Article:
See pics below- no left arm being packed in at all because of torso rotation however I guarantee there are pressures going on working between the lower body and the upper body and the torso and how we slot and transition etc etc… these pics of Hogan-Snead-Senior-Player are all a 430 entry spot- and the left arm is not packed
Trying to think some golf instruction you read and watch will drive you insane. That’s why we teach people what to feel -void of worrying about the look.Why we get people to do the work and not theorize too much about all the whys and whats. Lag and I have done all that for you. Drill baby Drill. The student then gets it and works it out themselves. Highlighted by the many post in the Lag Lightbulb thread where students talk about their experiences and what they eventually learn and feel.
Eventually the look of the golf swing that people drool over just pops up and is yours- once the body stations are intertwined in their working and the opposing forces and pressures all just fall into place with subconscious motion and not trying to do much of anything.
I think that was the best description I have ever heard concerning this topic!!! I have been studying Hogan since I was a boy and I had always strived for his theory of packed upper arms. When I would strive for Huge body turn my arms went crazy far back. The pictures that you showed me tell everything and that his arms were not packed in on the backswing but only through impact. This changes a lot for me cause now I can turn my shoulders like crazy and place my hands at my shoulder! I really appreciate your feedback.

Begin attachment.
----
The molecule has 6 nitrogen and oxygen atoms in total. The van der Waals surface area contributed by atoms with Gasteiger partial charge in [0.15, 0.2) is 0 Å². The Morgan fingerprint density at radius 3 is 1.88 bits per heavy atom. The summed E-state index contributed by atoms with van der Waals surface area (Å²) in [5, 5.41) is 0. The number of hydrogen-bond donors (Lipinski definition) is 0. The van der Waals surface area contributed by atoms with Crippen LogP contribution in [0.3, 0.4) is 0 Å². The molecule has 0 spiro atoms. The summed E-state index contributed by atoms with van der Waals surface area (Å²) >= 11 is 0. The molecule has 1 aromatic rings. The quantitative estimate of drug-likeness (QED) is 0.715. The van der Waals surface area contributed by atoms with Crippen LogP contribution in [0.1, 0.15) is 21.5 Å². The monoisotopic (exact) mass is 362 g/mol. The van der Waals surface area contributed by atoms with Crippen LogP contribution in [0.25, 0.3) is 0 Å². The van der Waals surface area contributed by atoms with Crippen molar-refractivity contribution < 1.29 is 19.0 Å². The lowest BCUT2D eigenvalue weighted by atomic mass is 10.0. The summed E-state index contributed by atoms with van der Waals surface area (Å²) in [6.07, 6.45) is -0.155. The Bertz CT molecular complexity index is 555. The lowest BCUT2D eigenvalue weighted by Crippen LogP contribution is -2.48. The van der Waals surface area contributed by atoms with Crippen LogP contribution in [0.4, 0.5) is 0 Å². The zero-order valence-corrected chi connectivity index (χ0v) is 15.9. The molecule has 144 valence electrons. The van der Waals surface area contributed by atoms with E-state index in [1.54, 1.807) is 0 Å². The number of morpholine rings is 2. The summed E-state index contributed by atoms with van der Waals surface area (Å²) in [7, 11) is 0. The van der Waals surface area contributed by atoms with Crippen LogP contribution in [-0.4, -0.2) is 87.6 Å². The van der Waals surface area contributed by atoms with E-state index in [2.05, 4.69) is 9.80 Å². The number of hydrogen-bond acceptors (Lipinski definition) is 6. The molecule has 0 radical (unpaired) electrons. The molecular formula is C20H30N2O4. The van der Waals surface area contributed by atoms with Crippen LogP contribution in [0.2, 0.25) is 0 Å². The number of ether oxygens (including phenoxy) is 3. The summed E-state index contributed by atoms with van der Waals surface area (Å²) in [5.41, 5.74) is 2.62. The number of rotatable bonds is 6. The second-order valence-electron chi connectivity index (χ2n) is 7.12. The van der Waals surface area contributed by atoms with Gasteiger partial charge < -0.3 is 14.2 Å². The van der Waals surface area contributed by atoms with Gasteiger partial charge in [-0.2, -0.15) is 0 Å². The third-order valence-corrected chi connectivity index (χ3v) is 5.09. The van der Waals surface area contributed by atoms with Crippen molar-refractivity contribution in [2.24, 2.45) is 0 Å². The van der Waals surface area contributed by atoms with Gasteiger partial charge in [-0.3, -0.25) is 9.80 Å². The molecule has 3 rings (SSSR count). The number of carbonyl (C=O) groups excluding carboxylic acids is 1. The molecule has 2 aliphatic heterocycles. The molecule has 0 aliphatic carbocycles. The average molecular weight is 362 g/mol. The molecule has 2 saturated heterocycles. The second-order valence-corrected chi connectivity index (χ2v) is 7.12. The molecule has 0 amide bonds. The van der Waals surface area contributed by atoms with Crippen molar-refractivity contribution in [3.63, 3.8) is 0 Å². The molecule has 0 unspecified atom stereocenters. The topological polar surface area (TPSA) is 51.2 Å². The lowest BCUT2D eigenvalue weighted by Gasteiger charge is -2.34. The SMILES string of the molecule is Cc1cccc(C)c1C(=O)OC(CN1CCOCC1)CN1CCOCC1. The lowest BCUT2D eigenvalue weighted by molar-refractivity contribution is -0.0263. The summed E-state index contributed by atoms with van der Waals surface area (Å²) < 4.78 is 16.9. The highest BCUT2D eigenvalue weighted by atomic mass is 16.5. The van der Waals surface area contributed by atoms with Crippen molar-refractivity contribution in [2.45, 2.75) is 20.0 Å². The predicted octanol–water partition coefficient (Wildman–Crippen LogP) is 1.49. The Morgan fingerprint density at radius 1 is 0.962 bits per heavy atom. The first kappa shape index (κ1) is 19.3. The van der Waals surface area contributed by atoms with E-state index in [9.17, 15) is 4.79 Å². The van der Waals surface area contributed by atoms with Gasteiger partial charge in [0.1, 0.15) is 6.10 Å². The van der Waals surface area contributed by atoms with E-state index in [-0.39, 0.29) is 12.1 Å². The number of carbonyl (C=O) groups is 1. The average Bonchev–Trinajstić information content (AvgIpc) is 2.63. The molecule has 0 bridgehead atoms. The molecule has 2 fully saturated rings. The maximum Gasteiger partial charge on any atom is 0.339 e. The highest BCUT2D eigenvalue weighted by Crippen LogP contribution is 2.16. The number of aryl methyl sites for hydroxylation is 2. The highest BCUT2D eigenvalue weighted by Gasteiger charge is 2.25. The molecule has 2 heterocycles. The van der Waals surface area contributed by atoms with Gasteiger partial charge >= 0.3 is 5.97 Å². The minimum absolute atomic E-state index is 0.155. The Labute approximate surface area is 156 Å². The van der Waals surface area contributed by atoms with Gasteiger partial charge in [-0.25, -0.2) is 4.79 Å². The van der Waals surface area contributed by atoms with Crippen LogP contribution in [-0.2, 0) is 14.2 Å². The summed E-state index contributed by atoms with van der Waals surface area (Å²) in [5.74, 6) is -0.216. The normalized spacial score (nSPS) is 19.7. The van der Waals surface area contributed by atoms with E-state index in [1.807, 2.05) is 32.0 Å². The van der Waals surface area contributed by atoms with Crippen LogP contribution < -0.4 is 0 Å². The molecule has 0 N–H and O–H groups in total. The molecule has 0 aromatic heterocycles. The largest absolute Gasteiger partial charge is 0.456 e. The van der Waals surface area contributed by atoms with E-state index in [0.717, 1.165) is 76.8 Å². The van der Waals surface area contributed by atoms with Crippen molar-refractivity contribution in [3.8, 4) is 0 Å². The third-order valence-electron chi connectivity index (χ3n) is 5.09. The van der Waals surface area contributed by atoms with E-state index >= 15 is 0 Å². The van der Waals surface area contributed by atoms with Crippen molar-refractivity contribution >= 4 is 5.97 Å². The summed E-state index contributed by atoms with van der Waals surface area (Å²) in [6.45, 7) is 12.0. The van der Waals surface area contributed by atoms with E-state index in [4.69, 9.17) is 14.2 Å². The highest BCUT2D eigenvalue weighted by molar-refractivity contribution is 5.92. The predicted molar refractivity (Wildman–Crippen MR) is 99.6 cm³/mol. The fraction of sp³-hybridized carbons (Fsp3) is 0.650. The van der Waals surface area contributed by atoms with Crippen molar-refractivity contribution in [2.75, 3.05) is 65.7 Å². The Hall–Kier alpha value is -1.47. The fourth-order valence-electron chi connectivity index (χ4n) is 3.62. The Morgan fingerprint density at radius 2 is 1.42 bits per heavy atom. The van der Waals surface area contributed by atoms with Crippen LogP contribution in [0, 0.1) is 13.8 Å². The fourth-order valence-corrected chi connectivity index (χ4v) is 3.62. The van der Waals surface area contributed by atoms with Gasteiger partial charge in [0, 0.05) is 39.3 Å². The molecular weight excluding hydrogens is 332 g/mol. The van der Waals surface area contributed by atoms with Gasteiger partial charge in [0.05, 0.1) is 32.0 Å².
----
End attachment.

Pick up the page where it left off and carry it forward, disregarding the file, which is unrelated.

There are big opposing forces created when we change the direction of the club. Some of the pressures land or accumulate in the feet and knees, some in our core, some in the shoulder or arm pit sockets and some in the hands, wrists and grip pressure points.
We teach that the body needs to have a strong cohesive tension… connection. As the change in direction happens, things compress. When the torso starts moving counter clockwise toward the target, the arms then compress into the armpit sockets. This pressure builds in a delayed way relative to the lower body and as Bradley describes builds to a peak through the strike. When the change in direction occurs, there is a delay in the movement of the hands… it gives a player a bit of extra time to get things lined up and in position before things head down into impact. If there is one thing I feel when I am striking the ball best it’s this.
The forces of impact are significant and we want to do all we can to resist any slowing down of the rotation of the pivot, shaft and golf club. This can also be assisted by our weight being shifted laterally through the strike… not shifted completely at transition as many are falsely instructed.
As far as Hogan and Five Lessons… the flatter you swing, the more pressure you will feel in the armpits at transition. Flat swings need lots of forearm rotation which Hogan had in spades. You can see the inward compression when viewing Hogan’s swing. With such a quick tempo which of course magnifies these pressures, it was critical to his swing that he had significant space there to compress into.
Two and Lag, thanks for this great explanation ! I have been trying to do exactly what you described : ‘packing the left arm tightly against the chest during rotation’ on the B/S and D/S , eventually during the downswing I can’t maintain that pressure and the club and arms eventually fly off… love the idea of creating some room and gradually tightening, compressing into impact. Working hard on MOD3 right now, hopefully and I can ingrain this feeling when drilling!